In the meantime, golf fans can revel in the ever decreasing gap between the top players and the rest of the pack. Who was behind Glover? Ricky Barnes, Ross Fisher a Phil Mickelson; and only one of those has ever won a major.

So is this good for golf? No doubt, Tiger has given the game an uplift in popularity, however the increase in major competitiveness is a refreshing change. It just goes to show that anyone can win a major, giving those ‘majorless’ players the confidence boost they need. It has thrown the upcoming Open Championship wide open.

Who are you tipping for Open glory?

Callaway Big Bertha Diablo Draw 3 Wood – The Review

As a high handicap hacker, I never dabbled with the 3 wood. But as my game steadily improves and the will for extra distance off the fairway increases, I decided to take the plunge and give the latest sticks a hit.

A visit to the local golf shop and a great deal of launch monitor testing later, I’d plumped for the Callaway Big Bertha Diablo Draw (bit of a mouthful I know) with a regular stock graphite shaft and 15 degrees of loft.

Now, I’d done a great deal of research for reviews of my chosen clubs, and was hard pressed by Mr Phil Mickelson himself to buy the Diablo. ‘Lefty’ ‘amazed’ me with his stories on how the club was the ‘best club he’d ever hit.’ I wonder how much he got paid to say that…

Testing clubs on the launch monitor is never ideal, so I was unsure of the true performance of the club when hitting the range for the first time. Fortunately, after a few warm up topped shots, I found the Diablo to be extremely forgiving from both tee and fairway, with shots becoming airborne with ease. One problem of some 3 woods, with today’s golf ball technology, is that getting the ball in the air can be problematic (something to do with low spin rates). This was a problem that proved insignificant in terms of the Diablo’s performance.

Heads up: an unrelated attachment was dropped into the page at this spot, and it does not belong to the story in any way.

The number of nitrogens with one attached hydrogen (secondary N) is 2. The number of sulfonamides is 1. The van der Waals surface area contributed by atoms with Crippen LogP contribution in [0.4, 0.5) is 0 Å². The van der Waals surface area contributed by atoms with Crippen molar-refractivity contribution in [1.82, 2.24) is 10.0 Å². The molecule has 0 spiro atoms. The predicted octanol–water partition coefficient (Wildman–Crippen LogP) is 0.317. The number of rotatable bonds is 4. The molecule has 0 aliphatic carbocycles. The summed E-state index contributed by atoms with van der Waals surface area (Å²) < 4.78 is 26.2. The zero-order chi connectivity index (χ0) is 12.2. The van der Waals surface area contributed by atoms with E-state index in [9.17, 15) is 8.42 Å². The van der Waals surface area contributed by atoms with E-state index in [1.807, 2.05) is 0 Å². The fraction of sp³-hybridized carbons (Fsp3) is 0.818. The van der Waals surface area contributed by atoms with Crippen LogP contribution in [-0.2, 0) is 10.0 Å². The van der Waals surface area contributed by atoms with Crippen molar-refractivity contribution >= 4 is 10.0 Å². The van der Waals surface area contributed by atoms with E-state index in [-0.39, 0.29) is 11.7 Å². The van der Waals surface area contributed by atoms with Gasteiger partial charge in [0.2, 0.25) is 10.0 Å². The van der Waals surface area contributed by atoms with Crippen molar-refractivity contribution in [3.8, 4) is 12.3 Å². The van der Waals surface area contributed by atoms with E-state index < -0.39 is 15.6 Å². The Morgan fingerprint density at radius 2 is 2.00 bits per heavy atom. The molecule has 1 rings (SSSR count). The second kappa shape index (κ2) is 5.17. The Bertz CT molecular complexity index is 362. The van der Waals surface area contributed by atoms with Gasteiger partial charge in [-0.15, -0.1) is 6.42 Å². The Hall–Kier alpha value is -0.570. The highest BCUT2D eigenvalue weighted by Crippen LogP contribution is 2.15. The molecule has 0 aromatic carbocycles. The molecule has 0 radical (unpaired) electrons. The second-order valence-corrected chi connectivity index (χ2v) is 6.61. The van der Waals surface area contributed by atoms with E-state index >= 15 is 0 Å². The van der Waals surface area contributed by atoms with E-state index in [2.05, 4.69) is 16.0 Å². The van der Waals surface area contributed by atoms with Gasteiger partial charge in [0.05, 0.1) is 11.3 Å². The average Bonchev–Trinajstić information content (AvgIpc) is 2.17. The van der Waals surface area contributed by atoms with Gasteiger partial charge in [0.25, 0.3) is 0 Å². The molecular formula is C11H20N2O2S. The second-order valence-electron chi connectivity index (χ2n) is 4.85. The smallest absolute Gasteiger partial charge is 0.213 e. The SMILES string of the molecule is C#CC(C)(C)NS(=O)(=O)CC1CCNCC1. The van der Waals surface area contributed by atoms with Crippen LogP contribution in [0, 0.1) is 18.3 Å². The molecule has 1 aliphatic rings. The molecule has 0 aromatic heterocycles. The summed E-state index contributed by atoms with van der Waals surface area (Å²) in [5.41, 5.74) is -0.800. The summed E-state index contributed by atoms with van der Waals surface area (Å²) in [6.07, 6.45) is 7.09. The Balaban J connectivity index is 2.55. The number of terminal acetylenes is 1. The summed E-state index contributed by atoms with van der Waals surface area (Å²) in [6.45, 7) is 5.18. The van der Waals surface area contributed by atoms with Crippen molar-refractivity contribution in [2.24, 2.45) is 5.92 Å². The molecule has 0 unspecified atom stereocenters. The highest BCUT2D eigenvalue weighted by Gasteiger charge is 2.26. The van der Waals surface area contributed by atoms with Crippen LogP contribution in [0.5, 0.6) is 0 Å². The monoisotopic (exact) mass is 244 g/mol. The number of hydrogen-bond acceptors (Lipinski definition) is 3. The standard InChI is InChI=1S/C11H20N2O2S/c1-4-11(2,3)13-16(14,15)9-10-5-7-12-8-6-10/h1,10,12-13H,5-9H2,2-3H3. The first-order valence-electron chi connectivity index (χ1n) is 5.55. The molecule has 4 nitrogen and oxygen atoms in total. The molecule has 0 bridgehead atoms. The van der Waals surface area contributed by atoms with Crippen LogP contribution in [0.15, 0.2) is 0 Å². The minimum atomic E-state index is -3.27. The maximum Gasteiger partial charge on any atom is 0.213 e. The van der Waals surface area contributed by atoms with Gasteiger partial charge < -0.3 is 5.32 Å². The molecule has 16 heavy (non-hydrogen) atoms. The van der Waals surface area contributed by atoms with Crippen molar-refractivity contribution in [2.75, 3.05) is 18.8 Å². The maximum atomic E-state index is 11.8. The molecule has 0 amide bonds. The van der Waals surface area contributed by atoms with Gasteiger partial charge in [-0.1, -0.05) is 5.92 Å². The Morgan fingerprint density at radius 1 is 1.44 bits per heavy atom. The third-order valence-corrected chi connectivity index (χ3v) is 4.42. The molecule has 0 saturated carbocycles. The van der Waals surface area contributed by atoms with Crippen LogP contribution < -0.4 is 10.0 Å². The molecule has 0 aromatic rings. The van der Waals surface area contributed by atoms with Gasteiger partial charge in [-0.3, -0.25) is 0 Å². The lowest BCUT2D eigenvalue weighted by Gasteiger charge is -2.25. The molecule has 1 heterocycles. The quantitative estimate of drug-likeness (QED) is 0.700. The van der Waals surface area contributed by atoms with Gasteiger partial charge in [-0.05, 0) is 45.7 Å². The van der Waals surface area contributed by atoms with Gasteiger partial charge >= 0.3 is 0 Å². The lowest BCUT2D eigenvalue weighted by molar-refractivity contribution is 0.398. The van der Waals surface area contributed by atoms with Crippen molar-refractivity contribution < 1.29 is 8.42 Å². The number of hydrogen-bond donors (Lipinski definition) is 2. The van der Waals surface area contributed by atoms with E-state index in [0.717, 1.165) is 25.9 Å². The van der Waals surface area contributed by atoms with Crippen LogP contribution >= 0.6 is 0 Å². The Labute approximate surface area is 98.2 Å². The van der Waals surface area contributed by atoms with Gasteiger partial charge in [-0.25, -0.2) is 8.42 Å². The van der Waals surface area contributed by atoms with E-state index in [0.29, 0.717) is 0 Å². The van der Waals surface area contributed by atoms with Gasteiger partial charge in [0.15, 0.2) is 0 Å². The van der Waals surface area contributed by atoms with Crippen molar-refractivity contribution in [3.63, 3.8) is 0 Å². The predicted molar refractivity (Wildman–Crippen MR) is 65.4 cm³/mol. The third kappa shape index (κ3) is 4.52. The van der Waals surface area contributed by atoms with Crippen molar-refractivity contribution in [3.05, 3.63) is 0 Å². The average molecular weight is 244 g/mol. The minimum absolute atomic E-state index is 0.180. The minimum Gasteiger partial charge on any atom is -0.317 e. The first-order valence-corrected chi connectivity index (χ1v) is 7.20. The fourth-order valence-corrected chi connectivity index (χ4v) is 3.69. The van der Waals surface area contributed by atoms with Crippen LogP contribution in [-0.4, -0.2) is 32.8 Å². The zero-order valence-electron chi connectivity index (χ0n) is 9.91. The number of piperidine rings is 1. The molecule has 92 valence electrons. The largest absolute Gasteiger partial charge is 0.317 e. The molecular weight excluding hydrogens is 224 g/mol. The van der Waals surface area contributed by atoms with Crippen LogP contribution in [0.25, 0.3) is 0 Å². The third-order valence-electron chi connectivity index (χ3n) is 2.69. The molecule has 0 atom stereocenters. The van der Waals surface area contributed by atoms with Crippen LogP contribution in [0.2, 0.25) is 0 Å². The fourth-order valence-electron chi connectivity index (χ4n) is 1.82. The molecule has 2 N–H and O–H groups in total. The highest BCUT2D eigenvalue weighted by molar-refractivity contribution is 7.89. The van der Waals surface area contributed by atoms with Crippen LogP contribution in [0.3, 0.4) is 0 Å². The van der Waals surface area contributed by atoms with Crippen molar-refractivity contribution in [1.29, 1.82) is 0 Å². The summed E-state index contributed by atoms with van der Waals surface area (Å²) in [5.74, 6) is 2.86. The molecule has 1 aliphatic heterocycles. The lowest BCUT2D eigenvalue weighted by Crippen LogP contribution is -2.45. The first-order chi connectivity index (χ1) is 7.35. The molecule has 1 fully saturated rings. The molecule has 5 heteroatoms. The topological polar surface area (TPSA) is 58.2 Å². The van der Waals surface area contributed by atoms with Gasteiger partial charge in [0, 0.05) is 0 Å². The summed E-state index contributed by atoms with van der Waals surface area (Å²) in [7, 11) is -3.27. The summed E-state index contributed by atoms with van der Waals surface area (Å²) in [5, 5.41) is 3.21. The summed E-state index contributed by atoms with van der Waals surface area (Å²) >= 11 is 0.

As many of us will know, the proof in the pudding is in the club’s performance out on the course rather than the range. I used the Diablo mainly off of the fairway, and found it very forgiving, long and accurate on a consistent basis, allowing me to hit the ball to the front edge of the green in two on a par 5 I’ve never reached in two. An impressive start. The club, as promised, also helped to straighten out a sliced shot, with my shots flying on a high trajectory with a slight draw. It’s important to note that the club also comes in a non-draw version for the straighter hitters amongst us. With a little more practice, performance out of the rough and tee should become more consistent,  although the large head size does not necessarily lend itself to assured performance out of the thick stuff.

One of the only downsides to the club was the head cover, which appeared to be of a low quality; disappointing considering the high build quality of the club itself. The large, queer head shape may also deter the purists amongst us, however as a square head fan, I found it easy to get used to.

The Callaway Big Bertha Diablo Draw, although in its early stages of testing (the honeymoon period) has performed admirably thus far, and will ideally suit the mid to high handicapper looking for extra forgiveness, long distance and slice-busting. The club is available in a variety of lofts and in both draw and neutral versions, for around £140.

Ratings (1 to 5 scale; 1 being low and 5 being perfect)

Tee – 4

Fairway – 5

Rough – 3

Forgiveness – 5

Value for money – 4

Welcome

Welcome to my blog, where I will bring you news, reviews and, hopefully, interviews about all things golf. As a prospective University undergraduate, I will be studying journalism and will use this blog as a way of honing my skills, hopefully informing and entertaining the masses at the same time!

Enjoy,

Oli